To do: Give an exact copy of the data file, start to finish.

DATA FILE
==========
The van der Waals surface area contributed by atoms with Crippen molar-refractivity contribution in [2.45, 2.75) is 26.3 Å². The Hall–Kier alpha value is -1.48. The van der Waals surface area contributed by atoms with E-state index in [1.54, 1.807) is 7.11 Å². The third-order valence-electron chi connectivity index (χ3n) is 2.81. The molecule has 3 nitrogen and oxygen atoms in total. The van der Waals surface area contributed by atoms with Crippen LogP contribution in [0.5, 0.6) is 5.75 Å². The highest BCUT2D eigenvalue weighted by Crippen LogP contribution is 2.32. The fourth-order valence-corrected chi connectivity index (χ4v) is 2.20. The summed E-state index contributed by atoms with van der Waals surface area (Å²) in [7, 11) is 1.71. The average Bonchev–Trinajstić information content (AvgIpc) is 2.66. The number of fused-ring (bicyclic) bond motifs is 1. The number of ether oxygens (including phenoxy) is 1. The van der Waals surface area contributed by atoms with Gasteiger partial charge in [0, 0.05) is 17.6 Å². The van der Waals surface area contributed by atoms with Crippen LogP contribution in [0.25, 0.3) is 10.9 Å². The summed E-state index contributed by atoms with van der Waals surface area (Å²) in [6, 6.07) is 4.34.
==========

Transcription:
The van der Waals surface area contributed by atoms with Crippen molar-refractivity contribution in [2.45, 2.75) is 26.3 Å². The Hall–Kier alpha value is -1.48. The van der Waals surface area contributed by atoms with E-state index in [1.54, 1.807) is 7.11 Å². The third-order valence-electron chi connectivity index (χ3n) is 2.81. The molecule has 3 nitrogen and oxygen atoms in total. The van der Waals surface area contributed by atoms with Crippen LogP contribution in [0.5, 0.6) is 5.75 Å². The highest BCUT2D eigenvalue weighted by Crippen LogP contribution is 2.32. The fourth-order valence-corrected chi connectivity index (χ4v) is 2.20. The summed E-state index contributed by atoms with van der Waals surface area (Å²) in [7, 11) is 1.71. The average Bonchev–Trinajstić information content (AvgIpc) is 2.66. The number of fused-ring (bicyclic) bond motifs is 1. The number of ether oxygens (including phenoxy) is 1. The van der Waals surface area contributed by atoms with Gasteiger partial charge in [0, 0.05) is 17.6 Å². The van der Waals surface area contributed by atoms with Crippen LogP contribution in [0.25, 0.3) is 10.9 Å². The summed E-state index contributed by atoms with van der Waals surface area (Å²) in [6, 6.07) is 4.34.